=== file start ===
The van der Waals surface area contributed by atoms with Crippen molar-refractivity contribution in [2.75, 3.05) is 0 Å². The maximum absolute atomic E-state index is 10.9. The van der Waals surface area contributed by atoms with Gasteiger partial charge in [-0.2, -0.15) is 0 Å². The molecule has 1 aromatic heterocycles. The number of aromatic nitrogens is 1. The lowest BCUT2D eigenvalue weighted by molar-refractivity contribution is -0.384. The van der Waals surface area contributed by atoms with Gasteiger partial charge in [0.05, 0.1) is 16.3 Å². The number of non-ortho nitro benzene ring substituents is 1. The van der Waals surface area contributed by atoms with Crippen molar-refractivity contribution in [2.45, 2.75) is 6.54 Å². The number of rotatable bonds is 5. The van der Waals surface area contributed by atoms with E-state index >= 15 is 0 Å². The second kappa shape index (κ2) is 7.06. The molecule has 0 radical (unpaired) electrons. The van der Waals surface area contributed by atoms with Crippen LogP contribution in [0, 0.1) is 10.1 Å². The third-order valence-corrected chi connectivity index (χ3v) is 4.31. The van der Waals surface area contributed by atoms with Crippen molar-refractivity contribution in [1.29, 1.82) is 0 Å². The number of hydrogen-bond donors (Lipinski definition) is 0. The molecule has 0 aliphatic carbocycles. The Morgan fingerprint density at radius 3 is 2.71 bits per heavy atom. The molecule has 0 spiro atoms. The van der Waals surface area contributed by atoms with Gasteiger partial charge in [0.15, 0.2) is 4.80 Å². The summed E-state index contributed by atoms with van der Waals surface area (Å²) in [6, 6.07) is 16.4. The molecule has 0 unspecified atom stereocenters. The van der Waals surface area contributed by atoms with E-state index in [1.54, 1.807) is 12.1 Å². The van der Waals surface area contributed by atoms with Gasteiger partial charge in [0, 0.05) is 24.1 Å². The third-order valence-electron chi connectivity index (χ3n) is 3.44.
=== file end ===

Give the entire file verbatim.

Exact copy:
The van der Waals surface area contributed by atoms with Crippen molar-refractivity contribution in [2.75, 3.05) is 0 Å². The maximum absolute atomic E-state index is 10.9. The van der Waals surface area contributed by atoms with Gasteiger partial charge in [-0.2, -0.15) is 0 Å². The molecule has 1 aromatic heterocycles. The number of aromatic nitrogens is 1. The lowest BCUT2D eigenvalue weighted by molar-refractivity contribution is -0.384. The van der Waals surface area contributed by atoms with Gasteiger partial charge in [0.05, 0.1) is 16.3 Å². The number of non-ortho nitro benzene ring substituents is 1. The van der Waals surface area contributed by atoms with Crippen molar-refractivity contribution in [2.45, 2.75) is 6.54 Å². The number of rotatable bonds is 5. The van der Waals surface area contributed by atoms with E-state index >= 15 is 0 Å². The second kappa shape index (κ2) is 7.06. The molecule has 0 radical (unpaired) electrons. The van der Waals surface area contributed by atoms with Crippen LogP contribution in [0, 0.1) is 10.1 Å². The third-order valence-corrected chi connectivity index (χ3v) is 4.31. The van der Waals surface area contributed by atoms with Crippen molar-refractivity contribution in [1.29, 1.82) is 0 Å². The number of hydrogen-bond donors (Lipinski definition) is 0. The molecule has 0 aliphatic carbocycles. The Morgan fingerprint density at radius 3 is 2.71 bits per heavy atom. The molecule has 0 spiro atoms. The van der Waals surface area contributed by atoms with Gasteiger partial charge in [0.15, 0.2) is 4.80 Å². The summed E-state index contributed by atoms with van der Waals surface area (Å²) in [6, 6.07) is 16.4. The molecule has 0 unspecified atom stereocenters. The van der Waals surface area contributed by atoms with E-state index in [1.54, 1.807) is 12.1 Å². The van der Waals surface area contributed by atoms with Gasteiger partial charge in [0, 0.05) is 24.1 Å². The third-order valence-electron chi connectivity index (χ3n) is 3.44.